Larian Studios’ Divinity: Original Sin stands out as one of the best RPGs I’ve played over the past few years. When I heard they were going to be at PAX East 2016 showing off Divinity: Original Sin 2, I knew I had to get my hands on it. These are my hands-on impressions.
Divinity: Original Sin 2 (henceforth D:OS2) is currently in pre-alpha, which means that only specific parts are currently ready for player consumption. The new feature Larian Studios was demonstrating at PAX East was the Player Vs. Player (PVP) Arena system for the game. Had I known I would be facing Swen Vincke (founder, creative director, and CEO of Larian) himself in PVP, I may well have decided to stay in bed that Saturday morning. As it was, I found myself going up against him, both of us with two characters: a Warrior and a Ranger.
Now, obviously, PVP is not something we tend to focus on around here. But one of the reasons that Larian was demonstrating PVP was to showcase D:OS2’s enhanced combat system. There was plenty I learned about the combat from our little skirmish that is applicable to the entirety of the game.
Just like in the first game, actions costs action points and abilities can create elemental surfaces which other abilities can combo with. The three new features layered on top of the previously existing combat system are elevation, source surfaces, and curse/bless clouds. The map that I saw during the demo had ample opportunities to get up on higher elevation. A character with a height advantage receives bonuses to both range and damage. Source surfaces are pools that look like quicksilver and a character who touches them receives Source Points which can be useful on strong Source Skills. Last, curse or bless clouds can be used on top of elemental surfaces to provide harmful (in the case of curse) or beneficial (in the case of bless) effects to everyone standing in the surface.
While I was very familiar with the elemental surface combos from the first game, the new mechanics added a whole new depth to the combat. It didn’t feel overwhelming or cumbersome, but instead felt exciting and even more tactical. There are so many more possibilities to consider now on the combat field, and I think that’s something that fans will really enjoy about D:OS2. Swen ended up beating me, but I was okay with that, considering how long it had been since I’d played D:OS. And hey, I gave him his second victory of the day!
Though there was no other mode available for play during the convention, I did manage to squeeze some more co-op-oriented details out of Swen and the Larian team. Players will be able to choose their race and origin story at the beginning of the game. Based on these decisions (and various other decisions they make throughout the game) characters will have hidden “tags” assigned to them (e.g. an “elf” tag if the player is an elf). Every NPC will act differently to each individual tag. In D:OS2, the rock-paper-scissors dialogue mechanic is gone in favor of something a bit more advanced. Player characters are able to make their own individual decisions on conversations and they may end up diverging from the other player characters if they pick different options. For example, players could choose to do opposing quests, or heck, players might even have conflicting origins from the start of the game. The game will always bring players back together, though. Swen mentioned that it was a great challenge to adjust to four different players interacting with the world up from two. It sounds like they're up to the challenge, though!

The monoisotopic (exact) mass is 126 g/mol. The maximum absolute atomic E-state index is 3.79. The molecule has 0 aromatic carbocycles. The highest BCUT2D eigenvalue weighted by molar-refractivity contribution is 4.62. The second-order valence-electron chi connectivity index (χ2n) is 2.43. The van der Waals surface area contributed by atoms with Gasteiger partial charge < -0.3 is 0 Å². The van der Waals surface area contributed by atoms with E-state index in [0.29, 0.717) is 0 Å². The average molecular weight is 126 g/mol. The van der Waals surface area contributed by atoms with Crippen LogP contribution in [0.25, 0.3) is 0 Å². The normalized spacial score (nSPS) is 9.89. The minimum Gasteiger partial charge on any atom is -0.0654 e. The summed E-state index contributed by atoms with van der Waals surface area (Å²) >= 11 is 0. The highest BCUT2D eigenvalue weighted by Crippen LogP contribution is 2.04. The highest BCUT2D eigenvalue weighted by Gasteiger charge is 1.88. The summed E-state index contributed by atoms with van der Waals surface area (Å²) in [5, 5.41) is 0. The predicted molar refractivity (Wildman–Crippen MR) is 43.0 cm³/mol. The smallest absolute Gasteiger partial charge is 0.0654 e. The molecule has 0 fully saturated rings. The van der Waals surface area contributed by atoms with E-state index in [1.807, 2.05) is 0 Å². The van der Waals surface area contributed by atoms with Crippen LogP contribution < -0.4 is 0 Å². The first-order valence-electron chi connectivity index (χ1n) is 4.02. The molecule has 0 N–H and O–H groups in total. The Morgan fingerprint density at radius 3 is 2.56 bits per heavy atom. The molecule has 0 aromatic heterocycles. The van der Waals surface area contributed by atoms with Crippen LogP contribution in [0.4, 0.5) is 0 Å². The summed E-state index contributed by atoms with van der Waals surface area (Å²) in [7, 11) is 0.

There’s also a couple slightly different ways co-op can be played in D:OS2. A player could start a single-player game where they create their main avatar and three companions. Later on, they could host a game and have a friend drop in and play one of their companions. Or, if a shared campaign is planned from the start, players can create their own avatars at creation. The party can have at max four heroes (any mix of players and companions), and in the event that there are three players and one companion, the host decides who gets to control the companion character.
There’s a whole lot more to the game that Larian isn’t yet ready to reveal, and I’m certainly excited from what I’ve seen. More details will be revealed on the combat system over the next few upcoming conventions, and I’m sure we’ll soon get more details on the campaign and character origins.
D:OS2 will have an 80 hour story campaign that can be played in up to 4-player co-op. It is set to release on PC “when it’s done."